Vaisala said its Triton Wind Profiler remote sensing system will reach 20 million hours of collected wind data since market introduction in 2008.
The data have been gathered over 3700 deployments, spanning 45 countries and six continents, where Triton has been used to provide accurate wind measurements at sites both under development and in operations. In addition, Triton units have achieved a fleet-wide median up-time of 99.93% – a testament to the robust nature of the device.
Commenting on this milestone, Pascal Storck, Head of Renewable Energy at Vaisala, said: "The Triton is a real workhorse when it comes to all aspects of wind measurement worldwide and reaching 20 million hours shows the system's leading position in the market.
That's just shy of 2,300 years of collected wind data, and that number not only demonstrates Triton's consistency and reliability, but also reflects a growing appreciation among developers and operators for the system's versatility compared to traditional met masts and other available measurement options."
Vaisala's Triton global deployment statistics serve to illustrate the evolving applications of remote sensing technology by wind energy developers and operators in both established and emerging markets. Analysis of market-specific usage patterns over the past nine years reveals trends that correspond closely to the progress and overall maturity of those markets.
Rising deployments at operational wind farms in established markets
In the more established European and US wind markets, there have been close to 2,600 deployments of the Triton, facilitating a range of uses in both site planning and operations. On the planning side, as the height and capacity of modern turbines has increased, the Triton has been widely used as an easier and more cost-effective alternative to static met towers throughout the early phases of development, from site assessment to turbine siting.
Simultaneously, as these markets and their wind projects mature, Triton is increasingly being deployed to help optimize wind assets. Today the system is commonly used at operational wind parks to provide permanent met reference information, model wake effects, conduct power performance testing and validate anemometry equipment.
The recent introduction of the International Electrotechnical Commission (IEC) standard for the use of remote sensors in power performance testing is expected to drive a further increase in deployments at operational projects and will be the topic of an upcoming webinar hosted by Vaisala.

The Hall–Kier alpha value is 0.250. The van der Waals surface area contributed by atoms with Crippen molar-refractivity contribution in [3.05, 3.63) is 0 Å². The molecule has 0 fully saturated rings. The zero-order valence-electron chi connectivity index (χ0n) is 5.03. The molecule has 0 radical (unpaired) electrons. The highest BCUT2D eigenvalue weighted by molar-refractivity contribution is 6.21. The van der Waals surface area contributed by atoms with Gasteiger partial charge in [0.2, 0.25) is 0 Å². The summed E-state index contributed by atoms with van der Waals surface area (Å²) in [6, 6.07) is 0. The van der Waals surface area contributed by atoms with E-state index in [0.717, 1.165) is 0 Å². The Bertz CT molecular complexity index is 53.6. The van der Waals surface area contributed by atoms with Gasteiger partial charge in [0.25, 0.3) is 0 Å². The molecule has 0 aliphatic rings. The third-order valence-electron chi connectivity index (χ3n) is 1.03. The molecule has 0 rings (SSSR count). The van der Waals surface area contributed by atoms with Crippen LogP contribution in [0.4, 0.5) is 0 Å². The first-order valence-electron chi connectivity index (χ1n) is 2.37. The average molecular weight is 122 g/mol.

Facilitating global wind prospecting
Since 2008, the remote territories and emerging wind markets of Australia, Asia, Africa and Latin America have seen well over 900 Triton deployments. As these nascent markets continue to develop, there is often a greater emphasis on identifying suitable sites for development, across terrain that is frequently complex.
Key emerging markets in which the Triton has seen significant numbers of deployments include Brazil, China and South Africa. Here, its reliability and ease of transportation has seen the remote sensing system play an important role in prospecting, helping developers and independent engineers to quickly identify the most promising sites for wind farm development – and, in the process, drive regional growth.
Remote monitoring, remote support
The robust nature of the Triton – which has conducted successful measurement campaigns while enduring temperatures of -40 degrees Celsius north of the Arctic Circle and hurricane-force winds on the US East Coast – is backed up by an equally robust support network. Vaisala's SkyServe online platform enables users to monitor data gathered by the Triton, but also allows Vaisala's own team of technicians to assess the performance of the global fleet and ensure as little downtime as possible.
"It's gratifying to see the range of markets in which Triton continues to be successfully deployed," added Storck. "As the data bears out, the Triton is built to last, robust enough to perform in a variety of harsh environments the world over, and versatile in contributing to the many stages of a wind farm's lifetime, spanning both development and operations phases."